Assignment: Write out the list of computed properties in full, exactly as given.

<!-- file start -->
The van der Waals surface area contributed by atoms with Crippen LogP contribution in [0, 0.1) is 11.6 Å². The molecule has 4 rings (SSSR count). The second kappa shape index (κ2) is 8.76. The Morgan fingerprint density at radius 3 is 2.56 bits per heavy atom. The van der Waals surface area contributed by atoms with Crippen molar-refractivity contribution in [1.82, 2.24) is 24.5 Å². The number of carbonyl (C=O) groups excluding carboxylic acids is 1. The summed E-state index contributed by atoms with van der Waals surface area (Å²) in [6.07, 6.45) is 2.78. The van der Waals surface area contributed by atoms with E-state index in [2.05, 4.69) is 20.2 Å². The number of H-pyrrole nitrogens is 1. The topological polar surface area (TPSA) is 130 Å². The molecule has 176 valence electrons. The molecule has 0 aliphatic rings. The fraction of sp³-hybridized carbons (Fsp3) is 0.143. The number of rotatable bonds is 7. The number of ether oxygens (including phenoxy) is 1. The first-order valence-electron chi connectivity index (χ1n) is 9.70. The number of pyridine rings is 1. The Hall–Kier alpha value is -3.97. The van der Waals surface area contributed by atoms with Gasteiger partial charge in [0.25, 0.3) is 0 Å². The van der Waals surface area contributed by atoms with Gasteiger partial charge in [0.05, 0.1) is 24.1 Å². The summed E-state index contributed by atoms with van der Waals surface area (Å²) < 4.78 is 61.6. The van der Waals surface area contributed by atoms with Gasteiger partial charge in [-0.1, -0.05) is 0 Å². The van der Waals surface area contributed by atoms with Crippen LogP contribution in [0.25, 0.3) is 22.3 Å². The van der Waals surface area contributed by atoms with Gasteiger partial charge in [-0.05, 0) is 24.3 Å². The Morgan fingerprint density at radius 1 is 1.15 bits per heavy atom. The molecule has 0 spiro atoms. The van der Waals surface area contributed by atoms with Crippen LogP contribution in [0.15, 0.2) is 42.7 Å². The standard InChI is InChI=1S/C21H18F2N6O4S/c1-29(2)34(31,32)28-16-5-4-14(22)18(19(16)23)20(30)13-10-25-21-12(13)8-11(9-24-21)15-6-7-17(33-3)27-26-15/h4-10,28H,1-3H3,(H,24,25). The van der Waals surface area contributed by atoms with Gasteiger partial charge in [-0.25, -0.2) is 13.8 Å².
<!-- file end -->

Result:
The van der Waals surface area contributed by atoms with Crippen LogP contribution in [0, 0.1) is 11.6 Å². The molecule has 4 rings (SSSR count). The second kappa shape index (κ2) is 8.76. The Morgan fingerprint density at radius 3 is 2.56 bits per heavy atom. The van der Waals surface area contributed by atoms with Crippen molar-refractivity contribution in [1.82, 2.24) is 24.5 Å². The number of carbonyl (C=O) groups excluding carboxylic acids is 1. The summed E-state index contributed by atoms with van der Waals surface area (Å²) in [6.07, 6.45) is 2.78. The van der Waals surface area contributed by atoms with E-state index in [2.05, 4.69) is 20.2 Å². The number of H-pyrrole nitrogens is 1. The topological polar surface area (TPSA) is 130 Å². The molecule has 176 valence electrons. The molecule has 0 aliphatic rings. The fraction of sp³-hybridized carbons (Fsp3) is 0.143. The number of rotatable bonds is 7. The number of ether oxygens (including phenoxy) is 1. The first-order valence-electron chi connectivity index (χ1n) is 9.70. The number of pyridine rings is 1. The Hall–Kier alpha value is -3.97. The van der Waals surface area contributed by atoms with Gasteiger partial charge in [0.25, 0.3) is 0 Å². The van der Waals surface area contributed by atoms with Gasteiger partial charge in [0.05, 0.1) is 24.1 Å². The summed E-state index contributed by atoms with van der Waals surface area (Å²) < 4.78 is 61.6. The van der Waals surface area contributed by atoms with Gasteiger partial charge in [-0.1, -0.05) is 0 Å². The van der Waals surface area contributed by atoms with Crippen LogP contribution in [0.25, 0.3) is 22.3 Å². The van der Waals surface area contributed by atoms with Gasteiger partial charge in [-0.05, 0) is 24.3 Å². The Morgan fingerprint density at radius 1 is 1.15 bits per heavy atom. The molecule has 0 spiro atoms. The van der Waals surface area contributed by atoms with Crippen LogP contribution in [0.15, 0.2) is 42.7 Å². The standard InChI is InChI=1S/C21H18F2N6O4S/c1-29(2)34(31,32)28-16-5-4-14(22)18(19(16)23)20(30)13-10-25-21-12(13)8-11(9-24-21)15-6-7-17(33-3)27-26-15/h4-10,28H,1-3H3,(H,24,25). The van der Waals surface area contributed by atoms with Gasteiger partial charge in [-0.25, -0.2) is 13.8 Å².